An ancient voice of reason: Abul Alaa Al-Ma’arri

The blanket Muslim identity assigned to many great historical figures from the early Islamic era does little justice to capturing the diversity of thought seen during that time-period. Many of the great thinkers and writers from the “Golden Age” of Islam engaged in open philosophical debates, often heavily influenced by the Greeks, and expressed high levels of skepticism about religious truths. One of the most outspoken was the eleventh century blind Arab poet Abul Alaa Al-Ma’arri who was more than just a little sceptical about religion in his writings.

Al-Ma’arri’ was named by Ibn Al-Jawzi,  a famous twelfth century Islamic theologian, as one of the three main heretics of Islam along with Ibn Al-Rawandi and Abū Hayyān al-Tawhīdī. Unlike Al-Rawandi and Al-Tawhidi whose  writings were mostly lost or destroyed (Al-Tawhidi is said to have burnt his own books), Al-Ma’arri’s work was well preserved. So what exactly do his writings tell us about the way he viewed religion and society?

  • Al-Ma’arri criticised tradition and championed reason 

“Traditions come from the past, of high import if they be True;
Ay, but weak is the chain of those who warrant their truth.
Consult thy reason and let perdition take others all:
Of all the conference Reason best will counsel and guide.
A little doubt is better than total credulity”

  •  He questioned the motives of religious leaders

“O fools, awake! The rites ye sacred hold
Are but a cheat contrived by men of old
Who lusted after wealth and gained their lust
And died in baseness-and their law is dust” 

  • Had a particular issue with prophethood

“The Prophets, too, among us come to teach,
Are one with those who from the pulpit preach;
They pray, and slay, and pass away, and yet
Our ills are as the pebbles on the beach.” 

  • In his view hope for divine guidance gave way to injustice

“You’ve had your way a long, long time,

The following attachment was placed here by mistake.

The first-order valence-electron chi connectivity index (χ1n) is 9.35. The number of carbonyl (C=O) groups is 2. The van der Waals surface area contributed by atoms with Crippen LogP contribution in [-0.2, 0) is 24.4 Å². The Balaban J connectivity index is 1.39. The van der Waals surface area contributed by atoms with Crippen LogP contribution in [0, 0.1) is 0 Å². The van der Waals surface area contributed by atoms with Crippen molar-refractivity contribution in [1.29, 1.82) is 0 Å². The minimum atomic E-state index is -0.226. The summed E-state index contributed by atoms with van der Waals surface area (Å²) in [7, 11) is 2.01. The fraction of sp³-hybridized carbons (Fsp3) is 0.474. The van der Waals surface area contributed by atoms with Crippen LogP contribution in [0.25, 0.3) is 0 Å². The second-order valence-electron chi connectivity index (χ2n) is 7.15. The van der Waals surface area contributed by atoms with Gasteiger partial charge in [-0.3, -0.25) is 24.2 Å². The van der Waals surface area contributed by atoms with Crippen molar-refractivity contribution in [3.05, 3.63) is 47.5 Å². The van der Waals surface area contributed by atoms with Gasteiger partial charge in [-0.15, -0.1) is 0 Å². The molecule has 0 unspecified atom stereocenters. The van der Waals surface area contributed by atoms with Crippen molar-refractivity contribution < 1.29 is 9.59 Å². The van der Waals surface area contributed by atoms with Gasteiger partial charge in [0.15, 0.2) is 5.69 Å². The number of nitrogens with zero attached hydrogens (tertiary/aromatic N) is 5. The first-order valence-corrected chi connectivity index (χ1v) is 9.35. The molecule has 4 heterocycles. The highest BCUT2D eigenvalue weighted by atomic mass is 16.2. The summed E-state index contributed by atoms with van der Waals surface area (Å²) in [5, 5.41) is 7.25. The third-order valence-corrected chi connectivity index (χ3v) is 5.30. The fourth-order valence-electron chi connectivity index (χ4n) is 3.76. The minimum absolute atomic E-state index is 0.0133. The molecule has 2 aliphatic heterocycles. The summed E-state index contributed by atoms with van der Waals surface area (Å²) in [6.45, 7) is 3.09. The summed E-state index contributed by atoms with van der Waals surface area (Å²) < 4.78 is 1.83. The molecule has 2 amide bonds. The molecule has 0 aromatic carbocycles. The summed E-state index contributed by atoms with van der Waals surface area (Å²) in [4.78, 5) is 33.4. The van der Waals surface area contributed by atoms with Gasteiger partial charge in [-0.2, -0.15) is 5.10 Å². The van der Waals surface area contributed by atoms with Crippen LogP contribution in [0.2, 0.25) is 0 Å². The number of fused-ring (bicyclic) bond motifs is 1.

You kings and tyrants,
And still you work injustice hour by hour.
What ails you that do not tread a path of glory?
A man may take the field, although he love the bower.
But some hope a divine leader with prophetic voice
Will rise amid the gazing silent ranks.
An idle thought! There’s none to lead but reason,
To point the morning and the evening ways.” 

  • Reason is a moral guide in itself

“Reason forbade me many things which,
Instinctively, my nature was attracted to;
And a perpetual loss I feel if, knowing,
I believe a falsehood or deny the truth.”

  • He was equally critical of all religions

“I marvel at Chosroes and his followers
Who wash their faces with cows’ urine (Zoroastrianism);
And at the Jews who speak of a God,
Who loves the splatter of blood and the smell of burnt offerings;
And at the Christians’ belief in a God who is humiliated, persecuted cruelly, but does not retaliate;
And at a people who journey from the ends of the earth,
To cast pebbles and kiss the Stone (Islam).
How startling are their beliefs!
Are all men, then, unable to see the truth?”

  • Religion in his opinion was incompatible with intellect

“They all err—Moslems, Jews,
Christians, and Zoroastrians:
Humanity follows two world-wide sects:
One, man intelligent without religion,
The second, religious without intellect.” 

“Had they been left alone with reason,
They would not have accepted a spoken lie;
But the whips were raised to strike them.